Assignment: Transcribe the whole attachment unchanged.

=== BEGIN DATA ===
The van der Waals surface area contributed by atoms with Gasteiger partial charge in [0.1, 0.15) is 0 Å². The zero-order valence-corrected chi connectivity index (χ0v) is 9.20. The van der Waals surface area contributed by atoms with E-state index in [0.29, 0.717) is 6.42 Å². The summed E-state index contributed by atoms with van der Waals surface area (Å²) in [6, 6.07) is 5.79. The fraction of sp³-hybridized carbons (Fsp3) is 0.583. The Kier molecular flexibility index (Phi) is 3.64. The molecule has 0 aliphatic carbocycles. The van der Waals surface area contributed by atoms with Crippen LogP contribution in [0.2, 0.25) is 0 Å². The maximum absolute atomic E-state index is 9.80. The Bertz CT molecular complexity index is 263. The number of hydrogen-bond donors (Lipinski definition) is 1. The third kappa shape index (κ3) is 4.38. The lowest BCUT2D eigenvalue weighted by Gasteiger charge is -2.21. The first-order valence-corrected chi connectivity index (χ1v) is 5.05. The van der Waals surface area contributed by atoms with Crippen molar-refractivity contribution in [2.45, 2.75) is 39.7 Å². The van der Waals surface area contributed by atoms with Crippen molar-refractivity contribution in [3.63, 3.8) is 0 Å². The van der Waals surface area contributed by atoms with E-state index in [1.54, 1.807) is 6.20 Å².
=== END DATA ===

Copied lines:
The van der Waals surface area contributed by atoms with Gasteiger partial charge in [0.1, 0.15) is 0 Å². The zero-order valence-corrected chi connectivity index (χ0v) is 9.20. The van der Waals surface area contributed by atoms with E-state index in [0.29, 0.717) is 6.42 Å². The summed E-state index contributed by atoms with van der Waals surface area (Å²) in [6, 6.07) is 5.79. The fraction of sp³-hybridized carbons (Fsp3) is 0.583. The Kier molecular flexibility index (Phi) is 3.64. The molecule has 0 aliphatic carbocycles. The van der Waals surface area contributed by atoms with Crippen LogP contribution in [0.2, 0.25) is 0 Å². The maximum absolute atomic E-state index is 9.80. The Bertz CT molecular complexity index is 263. The number of hydrogen-bond donors (Lipinski definition) is 1. The third kappa shape index (κ3) is 4.38. The lowest BCUT2D eigenvalue weighted by Gasteiger charge is -2.21. The first-order valence-corrected chi connectivity index (χ1v) is 5.05. The van der Waals surface area contributed by atoms with Crippen molar-refractivity contribution in [2.45, 2.75) is 39.7 Å². The van der Waals surface area contributed by atoms with Crippen molar-refractivity contribution in [3.63, 3.8) is 0 Å². The van der Waals surface area contributed by atoms with E-state index in [1.54, 1.807) is 6.20 Å².